What should a soul do when in the presence of the Blessed Sacrament? It should love and pray. It should not come there in order to experience sweetness and consolation, but only to give pleasure to God, by making acts of love, by giving itself wholly to God without reserve, by stripping itself of its own will, and offering itself, saying: "O my God, I love Thee and desire nothing but Thee; grant that I may ever love Thee, and then do with me, and with all that I possess, according to Thy pleasure." Among all acts of love, that is most pleasing to God which the blessed continually exercise in Heaven, namely, the rejoicing in the infinite joy of God; for the blessed soul loves God infinitely more than it loves itself, and therefore desires the happiness of her Beloved far more than her own; and seeing that God enjoys infinite joy, the blessed soul would thence receive an infinite delight, but as a creature is not capable of an infinite delight, it rests full of satisfaction, and thus the joy of God constitutes its joy and its Paradise. These acts of love, even when made by us without any sensible sweetness, please God. He does not, however, give to souls whom He loves a perpetual enjoyment of His comforts in this life, but only at intervals; and when He gives them, He gives them not so much as a reward for good works (the full reward of which He reserves for them in Heaven), as to give them more strength to suffer with patience the troubles and adversities of this present life, and especially the distractions and dryness of spirit which pious souls experience in meditation.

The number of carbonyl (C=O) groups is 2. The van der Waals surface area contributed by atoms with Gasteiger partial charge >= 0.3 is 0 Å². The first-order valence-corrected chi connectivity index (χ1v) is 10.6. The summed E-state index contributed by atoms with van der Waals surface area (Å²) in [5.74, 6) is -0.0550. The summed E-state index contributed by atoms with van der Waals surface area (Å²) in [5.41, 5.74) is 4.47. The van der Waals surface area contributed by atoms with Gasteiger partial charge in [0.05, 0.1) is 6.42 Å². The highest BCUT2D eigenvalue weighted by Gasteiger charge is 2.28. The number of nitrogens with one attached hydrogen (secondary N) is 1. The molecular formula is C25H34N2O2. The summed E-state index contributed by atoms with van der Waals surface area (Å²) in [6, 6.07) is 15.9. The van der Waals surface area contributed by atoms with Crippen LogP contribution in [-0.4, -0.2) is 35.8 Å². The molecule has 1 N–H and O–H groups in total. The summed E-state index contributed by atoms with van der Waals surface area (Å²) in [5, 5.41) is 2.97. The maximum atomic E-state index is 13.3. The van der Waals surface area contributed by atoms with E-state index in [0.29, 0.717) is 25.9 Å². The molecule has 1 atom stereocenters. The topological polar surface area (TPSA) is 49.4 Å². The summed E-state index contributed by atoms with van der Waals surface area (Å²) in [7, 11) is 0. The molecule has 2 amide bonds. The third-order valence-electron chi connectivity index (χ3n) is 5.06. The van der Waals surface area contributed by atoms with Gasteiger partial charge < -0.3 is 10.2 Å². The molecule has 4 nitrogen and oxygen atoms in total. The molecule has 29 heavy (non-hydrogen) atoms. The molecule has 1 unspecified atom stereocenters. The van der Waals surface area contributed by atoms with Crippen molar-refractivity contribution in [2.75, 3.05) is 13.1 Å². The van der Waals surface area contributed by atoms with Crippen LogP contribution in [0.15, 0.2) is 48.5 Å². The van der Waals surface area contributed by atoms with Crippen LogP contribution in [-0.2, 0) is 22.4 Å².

So far as distractions are concerned, of these we must not make much account, it is enough to drive them away when they come. Besides, even the Saints suffered involuntary distractions. But they did not on this account leave off meditation; and so also must we ourselves act. St. Francis de Sales said that if in meditation we did nothing but drive away, or seek to drive away, distractions, our meditation would be of great profit. As for dryness of spirit, the greatest pain of souls in meditation is to find themselves sometimes without a feeling of devotion, weary of it, and without any sensible desire of loving God; and with this is often joined the fear of being in the wrath of God through their sins, on account of which the Lord has abandoned them; and being in this gloomy darkness, they know not any way of escaping from it, for it seems to them that every way is closed against them. Let the devout soul, then, continue resolute in not leaving off meditation, as the devil will suggest to it. At such a time let it unite its desolation to that which Jesus Christ suffered upon the Cross; and if it can only say this, it is enough to say it, at least with the whole heart and will: "My God, I wish to love Thee; I wish to be wholly Thine! Have pity on me! Oh, leave me not!" Let it say, also, as a holy soul said to its God, in time of desolation: "I love Thee, though I seem to myself an enemy in Thy sight. Drive me away as Thou wilt; I will ever follow after Thee."